The Origin of Species

In the late 1830s Darwin became increasingly convinced that species were not immutable. Instead, he thought they changed over long periods of time into new forms. He first called this his “transmutation theory.” After further reading and observation, he devised the phrase “natural selection” to describe the process whereby the species best suited to their environment survived, producing young that were similarly adapted to their surroundings. As Darwin was writing a large book compiling evidence for his argument, he received an essay from Alfred Russel Wallace who also described natural selection. After publishing Wallace’s essay in a paper that included his own ideas, Darwin was compelled to respond quickly by writing a shorter book than the one he had been working on. This “abstract,” as he called it, was published in 1859. One of the book’s strengths was its astounding compilation of facts supporting his theory of transmutation.

“No doubt the public has been shamefully imposed on! for they bought the book, thinking that it would be nice easy reading.”

— Charles Darwin

Alfred Russel Wallace. The Malay Archipelago: The Land of the Orang-utan, and the Bird of Paradise. A Narrative of Travel, with Studies of Man and Nature. New York: Harper & Brothers, 1869. First American edition.
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The young naturalist Alfred Russel Wallace (1823-1913) also developed the concept of natural selection while living under conditions markedly different from Darwin’s. In the illustration, Wallace is watching the removal of a python which he had heard in the thatch of the ceiling during the night.

Charles Darwin. On the Origin of Species by Means of Natural Selection: or The Preservation of Favoured Races in the Struggle for Life. London: J. Murray, 1859. First edition.
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Charles Darwin. A leaf in the hand of Darwin from the original manuscript of On the Origin of Species.
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Darwin labored over his text, and his handwriting is notoriously difficult to read. This page was eventually published as the beginning of the summary to Chapter 6, “Difficulties of the Theory”:

“We have in this chapter discussed some of the difficulties and objections which may be urged against my theory. Many of them are very grave; but I think that in the discussion light has been thrown on several facts, which on the theory of independent acts of creation are utterly obscure . . . We are far too ignorant, in almost every case, to be enabled to assert that any part or organ is so unimportant for the welfare of a species, that modifications in its structure could not have been slowly accumulated by means of natural selection.”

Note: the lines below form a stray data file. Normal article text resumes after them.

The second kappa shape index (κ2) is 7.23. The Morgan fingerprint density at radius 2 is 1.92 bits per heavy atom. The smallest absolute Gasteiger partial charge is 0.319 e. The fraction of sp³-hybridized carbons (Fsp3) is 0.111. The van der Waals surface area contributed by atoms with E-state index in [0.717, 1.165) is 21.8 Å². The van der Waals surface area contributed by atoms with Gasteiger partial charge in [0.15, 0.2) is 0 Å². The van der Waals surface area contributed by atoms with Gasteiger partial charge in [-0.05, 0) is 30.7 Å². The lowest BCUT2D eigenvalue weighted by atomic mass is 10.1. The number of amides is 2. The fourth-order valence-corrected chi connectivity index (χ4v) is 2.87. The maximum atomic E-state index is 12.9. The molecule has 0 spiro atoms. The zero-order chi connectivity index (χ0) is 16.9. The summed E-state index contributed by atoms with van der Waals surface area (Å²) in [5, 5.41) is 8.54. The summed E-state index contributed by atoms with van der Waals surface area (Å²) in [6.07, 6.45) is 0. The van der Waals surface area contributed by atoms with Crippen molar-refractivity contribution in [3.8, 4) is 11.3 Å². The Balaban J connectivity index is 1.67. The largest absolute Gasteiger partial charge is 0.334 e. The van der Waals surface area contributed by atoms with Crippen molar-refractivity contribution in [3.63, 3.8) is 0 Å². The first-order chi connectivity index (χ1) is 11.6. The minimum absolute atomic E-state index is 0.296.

On loan courtesy of Stephan Loewentheil and The 19th Century Shop, Baltimore, Maryland.

Charles Darwin. Om arternes oprindelse: ved Kvalitetsvalg eller ved de hedigst stillede formers sejr i kampen for tilvaerelsen; Efter originalens 5. udg. Overs. af J.P. Jacobsen. Kj°benhavn: Gyldendalske Boghandel, 1872.
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The English pouter pigeon and English fantail pigeon, taken from Darwin’s 1868 Variation of Animals and Plants Under Domestication, were included in the Danish translation of the Origin. Some of the many foreign editions of the Origin encompassed changes authorized by Darwin, and others did not.

John Gould. Birds. London: Smith, Elder and Co., 1841.
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Rhea darwinii, collected by Darwin in eastern Patagonia (Argentina). Darwin described three “great facts” of geographical distribution in the Origin of Species. One was the similarity of species on the same continent. While related, these species were found at different places. For instance, he noticed that the smaller species of the South American bird, Rhea darwinii, was replaced by the larger species (Rhea americana) to the north. He wrote, “We see in these facts some deep organic bond, prevailing throughout space and time, over the same areas of land and water, and independent of their physical conditions.”

Charles Darwin. The Origin of Species by Means of Natural Selection; or, The Preservation of Favoured Races in the Struggle for Life. London: J. Murray, 1872. Sixth edition
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During his lifetime, Darwin’s book went through six English editions, some of which included significant revisions while still retaining the overall concept of transmutation, which by the late 1860s came to be known as “evolution.” In 1872 Darwin published a less expensive and slightly smaller edition which he hoped would be more likely to appeal to the general reader.

On loan courtesy of Stephan Loewentheil and The 19th Century Shop, Baltimore, Maryland.

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